continue if trump leaves. so let's sit tight, ride it out. you don't think so. this you think is a bigger shift than just this president. >> i think that's right. i certainly talked to a lot of democrats and what i hear is that the problems they had with donald trump are may be on russia, maybe on human rights, generally.but china seems to be an area where the u.s. has been moving toward consensus for a while. and that consensus is for the stronger, less change china's behavior policy. what do we want to see from china? what does china need to do? >> will donald trump slogan, and he keeps coming back to this, is reciprocity. that china should extend to others, the same privileges that others extend to china. so, most recently, we have heard this in terms of well, if china is going to ban u.s. journalists and others from tibet, does that mean that chinese representatives can
operate freely all over the u.s.? if u.s. information companies have to comply with all kinds of chinese restrictions, does that mean chinese companies can just really run around the united states? so, trying to come to some kind of bringing china into a system where it doesn't exploit its trading relationship but there is a real set of rules that bind all participants i think is where we are headed. paul: do support that in general?we don't have a lot of time but do you support this? >> yes. in general, yes. paul: because you think otherwise, china could essentially, get away with bad behavior and then we end up in a worse position five or six years from now. >> that is exactly right. that they are pushing toward increasing their strength. using manipulation of the international system to increase their strength or challenge. paul: thank you, walter. great to have you here.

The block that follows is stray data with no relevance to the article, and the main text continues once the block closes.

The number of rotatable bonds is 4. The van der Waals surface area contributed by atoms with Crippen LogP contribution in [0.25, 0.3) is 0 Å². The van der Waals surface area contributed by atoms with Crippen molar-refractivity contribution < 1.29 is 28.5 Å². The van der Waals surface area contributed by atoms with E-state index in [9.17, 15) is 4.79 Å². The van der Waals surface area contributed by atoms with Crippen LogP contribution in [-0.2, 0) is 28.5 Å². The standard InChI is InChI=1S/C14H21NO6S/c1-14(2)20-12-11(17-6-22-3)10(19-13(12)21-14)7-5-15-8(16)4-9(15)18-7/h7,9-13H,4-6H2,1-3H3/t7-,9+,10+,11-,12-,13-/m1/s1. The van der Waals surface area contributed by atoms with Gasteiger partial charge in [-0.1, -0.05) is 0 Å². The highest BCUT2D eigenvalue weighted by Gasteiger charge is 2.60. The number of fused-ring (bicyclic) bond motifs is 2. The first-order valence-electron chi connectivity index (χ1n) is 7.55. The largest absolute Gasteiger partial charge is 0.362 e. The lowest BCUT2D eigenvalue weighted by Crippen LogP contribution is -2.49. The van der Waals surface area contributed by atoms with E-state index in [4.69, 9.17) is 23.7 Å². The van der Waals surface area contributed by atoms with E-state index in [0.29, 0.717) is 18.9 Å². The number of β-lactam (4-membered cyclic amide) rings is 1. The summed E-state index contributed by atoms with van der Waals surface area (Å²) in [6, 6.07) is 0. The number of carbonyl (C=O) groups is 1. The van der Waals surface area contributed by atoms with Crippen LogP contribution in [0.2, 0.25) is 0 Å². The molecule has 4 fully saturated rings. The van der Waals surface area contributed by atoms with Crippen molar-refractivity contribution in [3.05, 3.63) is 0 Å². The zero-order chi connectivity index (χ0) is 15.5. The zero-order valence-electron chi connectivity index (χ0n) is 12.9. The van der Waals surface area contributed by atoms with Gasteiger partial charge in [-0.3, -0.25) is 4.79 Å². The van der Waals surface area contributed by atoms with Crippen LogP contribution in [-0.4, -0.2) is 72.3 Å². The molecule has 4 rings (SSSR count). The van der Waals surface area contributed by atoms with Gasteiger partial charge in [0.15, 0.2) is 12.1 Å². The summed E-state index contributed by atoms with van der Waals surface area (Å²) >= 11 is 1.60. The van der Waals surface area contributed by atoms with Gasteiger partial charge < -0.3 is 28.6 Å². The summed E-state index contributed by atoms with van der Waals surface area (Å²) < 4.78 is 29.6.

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paul: time now for hits and misses of the week. kate, start us off. >> this is a miss this week for trump for saying his administration is going to allow this year-round sale of higher concentrate of ethanol. he said basically that right now it's not allowed because of pollution concerns but epa is going to look at changing this, which it's not clear it's legal. but paul, trump imagines i'm self a political outsider. in many ways he is. there's nothing more predictable than a preelection ethanol stop in iowa. paul: kyle. >> taylor swift waded into ticks politics for this time. he said he will never, ever, ever, vote for marsha blackburn. senator blackburn did the right